Timothy L. Epps v. State of Arkansas
Timothy L. EPPS v. STATE of Arkansas
CA CR 99-869 ___ S.W.3d ___
Court of Appeals of Arkansas
Divisions I and II
Opinion delivered February 7, 2001
1. Evidence -- trial judge did not refuse to consider evidence --appellant could not complain on appeal about that which he failed to complain about at trial. -- Where the trial judge clearly preferred to have the substance of the tape covered by direct and cross-examination of the interviewing officer, the judge had some discretion in this regard, and it was clear from what the judge said that he would have viewed the tape himself had counsel for appellant insisted, the appellant, having not insisted that the trial judge view the tape, was in no position to complain on appeal.
2. Judges -- conduct of trial -- discretion regarding manner in which proffer of evidence is made. -- The trial judge has general superintending control over conduct of trials and specifically has discretion as to the manner in which a proffer is made.
3. Evidence -- trial court informed appellant proffer could be made at later time -- ruling not in error. -- Where counsel asked a question and the State's objection was sustained, thetrial court told appellant's counsel that he could make the proffer later, and appellant failed to raise the matter at a later time, there was no impropriety in the court's directing that the proffer be made later; the court's ruling was not error.
4. Judges -- discretion to regulate conduct of trial -- not bound to determine case on improper evidence. -- In the exercise of its discretion to control and regulate conduct of the trial, the court may, on its own motion, exclude or strike evidence that is wholly incompetent or inadmissible for any purpose, even though no objection is made to such evidence.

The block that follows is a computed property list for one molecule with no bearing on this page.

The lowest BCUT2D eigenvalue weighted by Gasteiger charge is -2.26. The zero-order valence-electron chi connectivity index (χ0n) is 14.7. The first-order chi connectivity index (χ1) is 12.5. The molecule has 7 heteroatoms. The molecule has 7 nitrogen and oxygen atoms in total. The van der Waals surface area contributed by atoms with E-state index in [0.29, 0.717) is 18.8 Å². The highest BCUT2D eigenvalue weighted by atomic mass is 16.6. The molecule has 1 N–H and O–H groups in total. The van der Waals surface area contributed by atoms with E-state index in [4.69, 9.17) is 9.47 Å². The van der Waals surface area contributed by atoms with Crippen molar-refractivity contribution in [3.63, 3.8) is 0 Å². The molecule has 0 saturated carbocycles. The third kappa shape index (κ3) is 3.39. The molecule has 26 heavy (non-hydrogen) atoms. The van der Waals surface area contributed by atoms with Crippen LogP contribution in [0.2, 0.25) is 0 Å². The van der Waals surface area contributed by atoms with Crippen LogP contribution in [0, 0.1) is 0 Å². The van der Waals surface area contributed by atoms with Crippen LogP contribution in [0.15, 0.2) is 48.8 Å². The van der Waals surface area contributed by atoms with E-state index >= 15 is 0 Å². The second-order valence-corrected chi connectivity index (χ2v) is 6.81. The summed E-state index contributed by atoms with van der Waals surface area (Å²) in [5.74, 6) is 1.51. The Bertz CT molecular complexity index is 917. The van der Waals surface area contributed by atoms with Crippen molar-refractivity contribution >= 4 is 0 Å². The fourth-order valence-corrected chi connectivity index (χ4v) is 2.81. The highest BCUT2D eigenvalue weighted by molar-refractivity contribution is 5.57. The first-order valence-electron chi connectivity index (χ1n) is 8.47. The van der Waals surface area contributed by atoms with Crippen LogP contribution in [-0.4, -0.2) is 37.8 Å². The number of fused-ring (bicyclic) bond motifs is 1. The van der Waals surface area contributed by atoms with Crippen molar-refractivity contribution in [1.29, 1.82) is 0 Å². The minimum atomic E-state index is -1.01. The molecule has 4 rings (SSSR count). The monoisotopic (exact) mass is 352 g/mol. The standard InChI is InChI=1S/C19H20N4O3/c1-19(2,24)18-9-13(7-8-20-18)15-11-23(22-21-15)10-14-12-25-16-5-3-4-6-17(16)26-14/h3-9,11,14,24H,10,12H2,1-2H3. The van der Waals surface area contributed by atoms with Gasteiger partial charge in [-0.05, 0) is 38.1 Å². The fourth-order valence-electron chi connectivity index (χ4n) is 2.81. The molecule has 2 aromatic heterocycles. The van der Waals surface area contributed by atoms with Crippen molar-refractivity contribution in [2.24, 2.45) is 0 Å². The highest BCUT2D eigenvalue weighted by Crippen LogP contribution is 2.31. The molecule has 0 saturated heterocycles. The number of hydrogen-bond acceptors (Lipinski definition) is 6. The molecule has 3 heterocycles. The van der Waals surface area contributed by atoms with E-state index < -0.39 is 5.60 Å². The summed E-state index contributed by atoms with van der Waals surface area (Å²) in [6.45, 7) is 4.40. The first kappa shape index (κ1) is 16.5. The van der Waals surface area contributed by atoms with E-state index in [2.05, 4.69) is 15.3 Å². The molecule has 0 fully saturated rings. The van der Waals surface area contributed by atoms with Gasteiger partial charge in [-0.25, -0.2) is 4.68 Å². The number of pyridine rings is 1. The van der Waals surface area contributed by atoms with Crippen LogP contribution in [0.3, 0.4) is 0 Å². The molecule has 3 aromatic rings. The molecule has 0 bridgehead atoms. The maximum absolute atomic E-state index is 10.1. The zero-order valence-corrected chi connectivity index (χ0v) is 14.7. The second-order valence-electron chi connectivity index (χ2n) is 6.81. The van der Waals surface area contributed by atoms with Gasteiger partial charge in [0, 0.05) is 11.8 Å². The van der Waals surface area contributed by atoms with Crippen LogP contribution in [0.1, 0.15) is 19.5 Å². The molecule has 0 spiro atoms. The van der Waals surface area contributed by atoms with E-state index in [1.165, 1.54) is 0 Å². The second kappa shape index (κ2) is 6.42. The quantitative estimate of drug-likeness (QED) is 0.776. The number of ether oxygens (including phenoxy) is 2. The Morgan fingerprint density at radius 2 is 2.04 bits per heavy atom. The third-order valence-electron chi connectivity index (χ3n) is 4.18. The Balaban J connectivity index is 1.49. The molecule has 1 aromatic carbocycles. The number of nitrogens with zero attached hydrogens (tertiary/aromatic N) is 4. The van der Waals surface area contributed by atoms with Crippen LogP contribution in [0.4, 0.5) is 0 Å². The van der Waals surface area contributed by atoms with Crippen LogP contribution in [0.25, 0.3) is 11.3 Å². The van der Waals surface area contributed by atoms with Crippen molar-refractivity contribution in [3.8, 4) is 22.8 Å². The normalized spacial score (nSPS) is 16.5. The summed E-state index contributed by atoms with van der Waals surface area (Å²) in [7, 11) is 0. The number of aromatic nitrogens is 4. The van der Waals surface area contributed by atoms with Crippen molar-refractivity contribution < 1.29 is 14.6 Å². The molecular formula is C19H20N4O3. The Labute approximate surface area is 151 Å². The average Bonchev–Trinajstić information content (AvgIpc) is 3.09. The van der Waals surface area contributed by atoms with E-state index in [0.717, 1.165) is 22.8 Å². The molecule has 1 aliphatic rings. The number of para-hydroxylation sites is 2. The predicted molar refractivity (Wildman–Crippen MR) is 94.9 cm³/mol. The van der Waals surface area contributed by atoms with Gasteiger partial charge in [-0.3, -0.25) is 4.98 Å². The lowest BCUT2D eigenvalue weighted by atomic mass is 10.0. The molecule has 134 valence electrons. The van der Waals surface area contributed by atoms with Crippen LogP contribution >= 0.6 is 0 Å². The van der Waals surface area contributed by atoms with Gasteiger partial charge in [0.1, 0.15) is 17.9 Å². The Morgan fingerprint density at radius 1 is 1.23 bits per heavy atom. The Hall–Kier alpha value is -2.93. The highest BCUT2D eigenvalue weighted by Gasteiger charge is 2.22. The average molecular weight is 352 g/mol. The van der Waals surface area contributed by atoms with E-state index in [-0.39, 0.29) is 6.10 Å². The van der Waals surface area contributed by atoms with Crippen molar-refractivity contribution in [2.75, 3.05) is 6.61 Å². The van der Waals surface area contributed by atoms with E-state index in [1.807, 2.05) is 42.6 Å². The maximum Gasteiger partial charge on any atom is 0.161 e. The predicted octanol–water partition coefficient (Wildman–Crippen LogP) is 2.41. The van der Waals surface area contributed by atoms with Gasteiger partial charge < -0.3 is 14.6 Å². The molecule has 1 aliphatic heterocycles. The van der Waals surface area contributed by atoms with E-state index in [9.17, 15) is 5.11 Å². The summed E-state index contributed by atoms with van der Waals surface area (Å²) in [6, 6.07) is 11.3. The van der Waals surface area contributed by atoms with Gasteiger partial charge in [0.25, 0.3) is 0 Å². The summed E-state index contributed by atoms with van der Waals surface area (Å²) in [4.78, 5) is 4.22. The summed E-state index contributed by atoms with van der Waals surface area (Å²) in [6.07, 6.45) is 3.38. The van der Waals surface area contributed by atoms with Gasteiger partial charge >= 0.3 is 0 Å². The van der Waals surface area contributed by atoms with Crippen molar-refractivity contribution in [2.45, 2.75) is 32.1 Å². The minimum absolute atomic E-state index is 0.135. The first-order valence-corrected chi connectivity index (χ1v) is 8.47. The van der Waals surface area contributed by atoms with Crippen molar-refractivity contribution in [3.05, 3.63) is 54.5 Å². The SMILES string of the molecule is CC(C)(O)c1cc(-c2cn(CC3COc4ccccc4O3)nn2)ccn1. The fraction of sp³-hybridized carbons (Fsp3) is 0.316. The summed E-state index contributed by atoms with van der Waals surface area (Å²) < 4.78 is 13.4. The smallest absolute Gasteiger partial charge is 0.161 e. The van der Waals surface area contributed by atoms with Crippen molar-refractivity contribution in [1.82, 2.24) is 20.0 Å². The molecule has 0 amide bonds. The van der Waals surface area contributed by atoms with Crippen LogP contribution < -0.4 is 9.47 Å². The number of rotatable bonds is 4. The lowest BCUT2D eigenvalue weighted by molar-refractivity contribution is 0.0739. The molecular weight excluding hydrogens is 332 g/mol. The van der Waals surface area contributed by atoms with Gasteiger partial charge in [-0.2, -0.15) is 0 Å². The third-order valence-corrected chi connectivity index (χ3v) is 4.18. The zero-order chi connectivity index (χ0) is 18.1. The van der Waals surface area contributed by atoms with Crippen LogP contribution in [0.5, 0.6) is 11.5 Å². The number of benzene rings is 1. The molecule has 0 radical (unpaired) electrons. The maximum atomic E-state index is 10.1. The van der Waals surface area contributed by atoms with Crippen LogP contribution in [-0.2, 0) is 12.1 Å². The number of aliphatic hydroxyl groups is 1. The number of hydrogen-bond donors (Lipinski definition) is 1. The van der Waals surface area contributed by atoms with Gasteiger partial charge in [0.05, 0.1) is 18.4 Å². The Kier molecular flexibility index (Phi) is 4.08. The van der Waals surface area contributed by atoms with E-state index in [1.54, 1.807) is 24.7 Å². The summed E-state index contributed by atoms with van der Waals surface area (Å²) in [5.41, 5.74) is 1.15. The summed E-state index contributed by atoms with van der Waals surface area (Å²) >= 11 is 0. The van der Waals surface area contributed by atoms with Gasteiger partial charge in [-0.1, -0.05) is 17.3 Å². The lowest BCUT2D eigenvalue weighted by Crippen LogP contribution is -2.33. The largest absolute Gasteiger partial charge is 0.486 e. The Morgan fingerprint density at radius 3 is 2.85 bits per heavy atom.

5. Judges -- trial judge injecting himself into trial -- must be clear transgression of propriety before appellate court will reverse. -- It is the responsibility of the trial judge to maintain an appropriate balance in performance of his role of impartiality, and a clear transgression of the proper bounds must be demonstrated before an appellate court is justified in reversing a judgment because the trial judge injected himself into the trial.
6. Witnesses -- right to cross-examination -- does not extend toirrelevant matters. -- While it is true that courts have zealously protected the defendant's right to cross-examine witnesses, there is no right to cross-examine witnesses about irrelevant matters.
7. Evidence -- court's rulings on evidence appeared correct --trial court committed no reversible error. -- While the trial court exhibited some impatience during the hearing, the appellate court found no indication of bias; although this was a bench trial, even in a trial before a jury the trial court has some authority to exclude evidence absent an objection; here, the court's rulings appeared to have been correct, the evidence was irrelevant; the trial court committed no reversible error. [cme]
Appeal from Sebastian Circuit Court; Don Langston, Judge; affirmed.
Witt Law Firm, P.C., by: Ernie Witt, for appellant.
Mark Pryor, Att'y Gen., by: Jeffrey A. Weber, Ass't Att'y Gen., for appellee.